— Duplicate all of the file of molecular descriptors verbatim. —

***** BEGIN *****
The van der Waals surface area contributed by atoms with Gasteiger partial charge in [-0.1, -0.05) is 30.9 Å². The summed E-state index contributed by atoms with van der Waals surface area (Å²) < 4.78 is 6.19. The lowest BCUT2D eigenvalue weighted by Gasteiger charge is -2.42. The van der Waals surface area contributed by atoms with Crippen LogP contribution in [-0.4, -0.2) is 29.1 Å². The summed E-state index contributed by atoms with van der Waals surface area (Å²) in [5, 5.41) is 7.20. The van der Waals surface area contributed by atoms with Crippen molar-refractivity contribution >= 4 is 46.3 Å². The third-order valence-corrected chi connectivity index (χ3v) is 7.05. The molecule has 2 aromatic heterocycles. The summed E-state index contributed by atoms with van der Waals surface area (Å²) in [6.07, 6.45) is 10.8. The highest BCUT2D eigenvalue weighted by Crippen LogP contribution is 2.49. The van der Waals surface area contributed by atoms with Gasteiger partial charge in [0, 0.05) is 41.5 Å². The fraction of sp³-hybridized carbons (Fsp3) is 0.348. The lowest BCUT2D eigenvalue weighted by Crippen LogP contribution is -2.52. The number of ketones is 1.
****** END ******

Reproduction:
The van der Waals surface area contributed by atoms with Gasteiger partial charge in [-0.1, -0.05) is 30.9 Å². The summed E-state index contributed by atoms with van der Waals surface area (Å²) < 4.78 is 6.19. The lowest BCUT2D eigenvalue weighted by Gasteiger charge is -2.42. The van der Waals surface area contributed by atoms with Crippen LogP contribution in [-0.4, -0.2) is 29.1 Å². The summed E-state index contributed by atoms with van der Waals surface area (Å²) in [5, 5.41) is 7.20. The van der Waals surface area contributed by atoms with Crippen molar-refractivity contribution >= 4 is 46.3 Å². The third-order valence-corrected chi connectivity index (χ3v) is 7.05. The molecule has 2 aromatic heterocycles. The summed E-state index contributed by atoms with van der Waals surface area (Å²) in [6.07, 6.45) is 10.8. The highest BCUT2D eigenvalue weighted by Crippen LogP contribution is 2.49. The van der Waals surface area contributed by atoms with Gasteiger partial charge in [0, 0.05) is 41.5 Å². The fraction of sp³-hybridized carbons (Fsp3) is 0.348. The lowest BCUT2D eigenvalue weighted by Crippen LogP contribution is -2.52. The number of ketones is 1.